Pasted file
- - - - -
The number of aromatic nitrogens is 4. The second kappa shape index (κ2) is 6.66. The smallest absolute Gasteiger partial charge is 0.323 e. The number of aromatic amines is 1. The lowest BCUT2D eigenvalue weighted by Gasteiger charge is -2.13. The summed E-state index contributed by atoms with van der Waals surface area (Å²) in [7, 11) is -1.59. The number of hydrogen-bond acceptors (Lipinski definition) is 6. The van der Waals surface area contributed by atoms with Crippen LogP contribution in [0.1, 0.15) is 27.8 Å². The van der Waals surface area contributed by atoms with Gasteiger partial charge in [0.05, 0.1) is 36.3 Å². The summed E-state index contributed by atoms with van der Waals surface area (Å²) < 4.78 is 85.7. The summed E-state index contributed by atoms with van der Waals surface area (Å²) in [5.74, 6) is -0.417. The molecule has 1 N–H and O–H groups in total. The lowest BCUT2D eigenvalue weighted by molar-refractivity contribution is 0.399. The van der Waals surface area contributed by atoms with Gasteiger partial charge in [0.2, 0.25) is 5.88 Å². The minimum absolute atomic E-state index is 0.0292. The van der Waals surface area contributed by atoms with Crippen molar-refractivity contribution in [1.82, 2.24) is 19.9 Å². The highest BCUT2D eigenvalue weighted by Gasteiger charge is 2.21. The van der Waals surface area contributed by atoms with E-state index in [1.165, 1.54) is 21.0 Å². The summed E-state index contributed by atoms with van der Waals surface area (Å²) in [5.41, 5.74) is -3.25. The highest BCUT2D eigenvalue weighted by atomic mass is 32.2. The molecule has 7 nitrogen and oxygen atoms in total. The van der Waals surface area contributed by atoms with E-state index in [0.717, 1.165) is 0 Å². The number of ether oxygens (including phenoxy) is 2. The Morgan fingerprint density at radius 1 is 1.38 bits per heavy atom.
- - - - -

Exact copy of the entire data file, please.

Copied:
The number of aromatic nitrogens is 4. The second kappa shape index (κ2) is 6.66. The smallest absolute Gasteiger partial charge is 0.323 e. The number of aromatic amines is 1. The lowest BCUT2D eigenvalue weighted by Gasteiger charge is -2.13. The summed E-state index contributed by atoms with van der Waals surface area (Å²) in [7, 11) is -1.59. The number of hydrogen-bond acceptors (Lipinski definition) is 6. The van der Waals surface area contributed by atoms with Crippen LogP contribution in [0.1, 0.15) is 27.8 Å². The van der Waals surface area contributed by atoms with Gasteiger partial charge in [0.05, 0.1) is 36.3 Å². The summed E-state index contributed by atoms with van der Waals surface area (Å²) < 4.78 is 85.7. The summed E-state index contributed by atoms with van der Waals surface area (Å²) in [5.74, 6) is -0.417. The molecule has 1 N–H and O–H groups in total. The lowest BCUT2D eigenvalue weighted by molar-refractivity contribution is 0.399. The van der Waals surface area contributed by atoms with Gasteiger partial charge in [0.2, 0.25) is 5.88 Å². The minimum absolute atomic E-state index is 0.0292. The van der Waals surface area contributed by atoms with Crippen molar-refractivity contribution in [1.82, 2.24) is 19.9 Å². The highest BCUT2D eigenvalue weighted by Gasteiger charge is 2.21. The van der Waals surface area contributed by atoms with E-state index in [1.165, 1.54) is 21.0 Å². The summed E-state index contributed by atoms with van der Waals surface area (Å²) in [5.41, 5.74) is -3.25. The highest BCUT2D eigenvalue weighted by atomic mass is 32.2. The molecule has 7 nitrogen and oxygen atoms in total. The van der Waals surface area contributed by atoms with E-state index in [0.717, 1.165) is 0 Å². The number of ether oxygens (including phenoxy) is 2. The Morgan fingerprint density at radius 1 is 1.38 bits per heavy atom.